Friday, May 08, 2009


Here is what I have learned,
The first rule, Rule #1,
It must be beautiful.

The above is my cover of the decorated cabinet shown below.

This cabinet is in the Studio Drawing room of the Mackintosh House at the Hunterian Art Gallery, and the inside of the doors are decorated with inlaid figures of coloured glass.

The Mackintosh House at the Hunterian Art Gallery is a reconstruction of a number of rooms from Margaret and Charles Rennie Mackintosh's house at 78 Southpark Avenue where they lived from 1906 to 1914.

The original house and contents became the property of the University of Glasgow in 1946. When the house was demolished in 1963, the contents and as much as possible of the fitments and fabric were salvaged and reconstructed by the architects Whitfield Partners at their new Hunterian Gallery location 

The picture above was taken in 1963 shortly before the house was demolished. Number 78 is on the extreme left of this picture. Take note of the many steps leading up to the front door. 

This recent satellite picture shows the location of the original house circled in blue, and the reconstructed version shown circled in red. The house was in a bad state of repair, and was demolished to make way for new university buildings.

One of the consequences of the reconstruction means having to enter the house by the gallery, thus the front door is not used. This means the door is some five feet above the sidewalk
and without any steps, looks rather odd.

Sans Update 15th July 2011.
Reading James Macaulay's book on Charles Rennie Mackintosh, ISBN 978-0-393-05175-9, on page 254 James describes the interior of the Mackintoshes Hillhead home, and makes a comparison between the homes of their wealthy patrons, and the home of the Mackintoshes themselves. He takes a quote from Catherine Carswell's novel, 'The Camomile' page 169, { 'I have already told you that the Lockharts are wealthy people, and they think a lot of themselves and are a lot thought of for that reason alone.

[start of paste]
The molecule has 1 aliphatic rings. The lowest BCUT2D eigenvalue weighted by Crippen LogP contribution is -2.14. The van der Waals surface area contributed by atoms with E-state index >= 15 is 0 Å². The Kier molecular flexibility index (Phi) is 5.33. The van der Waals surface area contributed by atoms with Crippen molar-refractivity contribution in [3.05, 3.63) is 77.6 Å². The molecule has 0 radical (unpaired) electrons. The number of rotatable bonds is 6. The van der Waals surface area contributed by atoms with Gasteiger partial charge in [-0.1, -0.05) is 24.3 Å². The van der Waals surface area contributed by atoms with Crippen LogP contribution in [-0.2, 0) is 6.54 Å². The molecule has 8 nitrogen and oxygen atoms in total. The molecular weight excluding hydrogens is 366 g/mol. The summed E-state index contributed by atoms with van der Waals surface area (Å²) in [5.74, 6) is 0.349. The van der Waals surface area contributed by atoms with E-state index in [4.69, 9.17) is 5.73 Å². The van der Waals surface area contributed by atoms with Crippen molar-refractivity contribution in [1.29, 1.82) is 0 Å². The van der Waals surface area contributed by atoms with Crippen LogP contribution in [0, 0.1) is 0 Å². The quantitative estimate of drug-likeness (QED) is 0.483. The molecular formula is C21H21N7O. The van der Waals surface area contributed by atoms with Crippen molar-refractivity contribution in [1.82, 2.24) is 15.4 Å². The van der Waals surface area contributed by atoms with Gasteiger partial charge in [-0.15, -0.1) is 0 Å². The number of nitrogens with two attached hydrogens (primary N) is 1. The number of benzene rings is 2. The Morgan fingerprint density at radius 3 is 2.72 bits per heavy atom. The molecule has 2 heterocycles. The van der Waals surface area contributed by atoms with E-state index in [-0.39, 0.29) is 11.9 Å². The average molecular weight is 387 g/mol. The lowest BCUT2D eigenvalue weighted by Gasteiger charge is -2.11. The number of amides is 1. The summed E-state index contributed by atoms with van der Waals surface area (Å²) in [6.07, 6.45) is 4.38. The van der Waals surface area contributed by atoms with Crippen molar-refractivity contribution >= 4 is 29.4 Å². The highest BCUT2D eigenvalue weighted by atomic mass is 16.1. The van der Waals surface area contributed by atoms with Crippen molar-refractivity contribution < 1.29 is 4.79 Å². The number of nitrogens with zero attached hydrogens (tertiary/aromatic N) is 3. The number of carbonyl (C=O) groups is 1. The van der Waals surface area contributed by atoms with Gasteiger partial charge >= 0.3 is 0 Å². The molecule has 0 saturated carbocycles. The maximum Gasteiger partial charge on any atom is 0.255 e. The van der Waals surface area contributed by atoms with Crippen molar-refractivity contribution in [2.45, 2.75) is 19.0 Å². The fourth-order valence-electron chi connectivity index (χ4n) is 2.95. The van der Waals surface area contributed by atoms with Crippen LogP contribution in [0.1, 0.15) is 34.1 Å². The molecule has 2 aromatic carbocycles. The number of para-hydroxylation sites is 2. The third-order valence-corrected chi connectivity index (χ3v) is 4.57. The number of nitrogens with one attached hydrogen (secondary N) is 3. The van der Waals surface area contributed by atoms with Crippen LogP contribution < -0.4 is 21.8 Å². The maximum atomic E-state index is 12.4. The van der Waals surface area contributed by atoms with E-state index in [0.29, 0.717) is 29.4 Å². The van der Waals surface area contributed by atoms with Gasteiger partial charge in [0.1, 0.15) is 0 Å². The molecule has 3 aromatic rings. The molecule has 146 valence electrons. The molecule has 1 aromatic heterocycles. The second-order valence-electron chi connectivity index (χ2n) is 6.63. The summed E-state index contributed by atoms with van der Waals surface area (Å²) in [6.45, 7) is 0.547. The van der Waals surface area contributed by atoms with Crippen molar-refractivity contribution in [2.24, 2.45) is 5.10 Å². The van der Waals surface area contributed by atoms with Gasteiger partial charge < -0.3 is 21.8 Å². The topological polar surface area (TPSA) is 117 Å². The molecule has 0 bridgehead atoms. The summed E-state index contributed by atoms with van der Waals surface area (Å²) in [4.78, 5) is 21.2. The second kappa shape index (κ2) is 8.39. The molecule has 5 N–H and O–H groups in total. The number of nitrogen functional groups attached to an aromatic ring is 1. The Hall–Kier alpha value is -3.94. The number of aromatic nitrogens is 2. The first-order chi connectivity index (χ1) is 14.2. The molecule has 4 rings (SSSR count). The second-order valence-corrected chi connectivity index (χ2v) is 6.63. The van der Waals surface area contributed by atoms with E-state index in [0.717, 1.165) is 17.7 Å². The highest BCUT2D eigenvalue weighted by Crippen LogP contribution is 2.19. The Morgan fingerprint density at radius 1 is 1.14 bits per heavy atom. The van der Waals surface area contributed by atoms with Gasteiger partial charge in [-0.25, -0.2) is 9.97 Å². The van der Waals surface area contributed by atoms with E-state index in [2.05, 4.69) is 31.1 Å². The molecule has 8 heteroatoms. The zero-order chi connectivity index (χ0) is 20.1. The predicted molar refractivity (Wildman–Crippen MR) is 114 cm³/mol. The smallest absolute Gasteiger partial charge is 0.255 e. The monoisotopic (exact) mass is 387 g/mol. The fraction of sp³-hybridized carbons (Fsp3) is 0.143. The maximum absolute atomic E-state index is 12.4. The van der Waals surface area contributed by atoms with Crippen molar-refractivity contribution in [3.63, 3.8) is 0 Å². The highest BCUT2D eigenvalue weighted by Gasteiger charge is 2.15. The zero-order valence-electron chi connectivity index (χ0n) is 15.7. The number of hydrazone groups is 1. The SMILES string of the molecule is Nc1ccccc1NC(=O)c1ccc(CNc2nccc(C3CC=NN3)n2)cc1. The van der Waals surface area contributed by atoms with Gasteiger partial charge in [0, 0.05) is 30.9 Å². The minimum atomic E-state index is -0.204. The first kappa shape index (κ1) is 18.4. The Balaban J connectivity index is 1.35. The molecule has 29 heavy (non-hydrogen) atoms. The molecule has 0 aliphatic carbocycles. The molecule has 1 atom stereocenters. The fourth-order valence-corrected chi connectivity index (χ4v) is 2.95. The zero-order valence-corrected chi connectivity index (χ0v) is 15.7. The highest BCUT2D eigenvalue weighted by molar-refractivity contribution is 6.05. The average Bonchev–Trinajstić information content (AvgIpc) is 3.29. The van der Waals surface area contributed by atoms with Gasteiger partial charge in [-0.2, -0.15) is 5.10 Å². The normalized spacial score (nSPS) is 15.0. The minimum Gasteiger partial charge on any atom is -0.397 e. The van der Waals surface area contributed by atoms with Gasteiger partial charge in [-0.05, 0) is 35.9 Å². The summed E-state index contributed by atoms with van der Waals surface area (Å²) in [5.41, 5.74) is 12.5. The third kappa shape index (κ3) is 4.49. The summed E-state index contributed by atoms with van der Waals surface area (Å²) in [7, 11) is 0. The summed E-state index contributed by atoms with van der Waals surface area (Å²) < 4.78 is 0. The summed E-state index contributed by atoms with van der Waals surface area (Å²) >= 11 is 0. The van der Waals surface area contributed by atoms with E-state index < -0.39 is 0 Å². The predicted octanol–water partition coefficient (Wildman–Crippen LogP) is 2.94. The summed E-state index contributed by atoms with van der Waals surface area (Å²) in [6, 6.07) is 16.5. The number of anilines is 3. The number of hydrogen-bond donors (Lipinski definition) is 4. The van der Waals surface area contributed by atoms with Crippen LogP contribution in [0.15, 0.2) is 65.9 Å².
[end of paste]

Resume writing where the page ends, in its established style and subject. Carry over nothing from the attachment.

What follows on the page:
At least it is difficult to discover any other reason for such a good opinion as is held of them, but in Glasgow this one reason amply suffices.

Their fine large house is furnished in the style that makes other Glasgow people dining there look round a room and tot up in their minds the price of the curtains, carpets, chandeliers, pictures, inlaid cabinets, etc., etc., so that when they speak of it outside they say with a solemn, almost religious expression on their faces, 'Mind you, the things in yon drawing room alone cannot have cost much under £5000!'
In the Mackintosh house there were no such indicators of wealth.}

There were no indicators of wealth, there were only indicators of talent.

Which today is a philisophical cauldron of emotional irony, since the furniture in the Mackintosh House is valued at several million dollars.

I'm not sure how CRM-MMM would feel about that.


Blogger anne altman said...

!!! fave !!!

8:46 PM  
Blogger Julia Phillips Smith said...

Breathtaking design of the woman & rose. *melting* Thanks for cheering me up!

9:29 PM  
Blogger Cheer34 said...

I would like the cabinet and contents in my house

10:37 AM  
Blogger Sans Pantaloons said...

Anne, thank you. Margaret deserves all credit.

Julia, I have some more covers planned. I have had the privilege to stand in front of, and behold her gesso works in all their breathtaking glory, and I am humbled.

Cheer, I don't know the cost, probably priceless. There is a German company that makes reproductions.

2:27 PM  

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